The cost to produce and deliver gasoline to consumers includes the cost of crude oil to refiners, refinery processing costs, marketing and distribution costs, and finally the retail station costs and taxes. The prices paid by consumers at the pump reflect these costs, as well as the profits (and some- times losses) of refiners, marketers, distributors, and retail station owners.
In 2003, the price of crude oil averaged $28.50 per barrel, and crude oil accounted for about 44% of the cost of a gallon of regular grade gasoline. In comparison, the average price for crude oil in 2002 was $24.09 per barrel, and it composed 43% of the cost of a gallon of regular gasoline. The share of the retail price of regular grade gasoline that crude oil costs represent varies somewhat over time and among regions.
What Do We Pay for in a Gallon of Regular Grade?
Federal, State, and local taxes are a large component of the retail price of gasoline. Taxes (not including county and local taxes) account for approximately 27 percent of the cost of a gallon of gasoline. Within this national average, Federal excise taxes are 18.4 cents per gallon and State excise taxes average about 21 cents per gallon. 2 Also, eleven States levy additional State sales and other taxes, some of which are applied to the Federal and State excise taxes. Additional local county and city taxes can have a significant impact on the price of gasoline.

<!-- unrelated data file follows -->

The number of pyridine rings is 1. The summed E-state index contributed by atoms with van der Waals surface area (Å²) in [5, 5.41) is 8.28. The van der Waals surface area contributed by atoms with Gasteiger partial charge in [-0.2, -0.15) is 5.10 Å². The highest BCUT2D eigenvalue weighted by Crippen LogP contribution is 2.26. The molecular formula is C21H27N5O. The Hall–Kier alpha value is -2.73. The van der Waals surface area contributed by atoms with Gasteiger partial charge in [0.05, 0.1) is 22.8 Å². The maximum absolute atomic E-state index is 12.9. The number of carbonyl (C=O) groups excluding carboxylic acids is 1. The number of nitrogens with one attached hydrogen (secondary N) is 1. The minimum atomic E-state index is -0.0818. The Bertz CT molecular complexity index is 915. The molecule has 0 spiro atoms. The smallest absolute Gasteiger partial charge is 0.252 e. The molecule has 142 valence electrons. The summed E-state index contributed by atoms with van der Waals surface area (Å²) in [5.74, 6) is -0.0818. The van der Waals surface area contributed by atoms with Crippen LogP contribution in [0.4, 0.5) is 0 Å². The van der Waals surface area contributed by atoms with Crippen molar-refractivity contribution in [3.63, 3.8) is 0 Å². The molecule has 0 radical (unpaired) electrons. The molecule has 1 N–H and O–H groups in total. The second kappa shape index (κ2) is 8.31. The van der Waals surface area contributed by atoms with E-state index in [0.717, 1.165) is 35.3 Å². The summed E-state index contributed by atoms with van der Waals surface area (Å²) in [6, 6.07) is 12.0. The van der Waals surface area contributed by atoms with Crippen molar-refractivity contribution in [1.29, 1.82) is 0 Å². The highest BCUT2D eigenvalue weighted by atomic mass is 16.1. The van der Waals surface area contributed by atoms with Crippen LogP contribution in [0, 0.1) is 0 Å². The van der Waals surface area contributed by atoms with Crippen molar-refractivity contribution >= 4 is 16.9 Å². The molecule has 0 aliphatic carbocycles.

Refining costs and profits comprise about 15% of the retail price of gasoline. This component varies from region to region due to the different formulations required in different parts of the country.
Distribution, marketing and retail dealer costs and profits combined make up 14% of the cost of a gallon of gasoline. From the refinery, most gasoline is shipped first by pipeline to terminals near consuming areas, then loaded into trucks for delivery to individual stations. Some retail outlets are owned and operated by refiners, while others are independent businesses that purchase gasoline for resale to the public. The price on the pump reflects both the retailer’s purchase cost for the product and the other costs of operating the service station. It also reflects local market condi- tions and factors, such as the desirability of the location and the marketing strategy of the owner.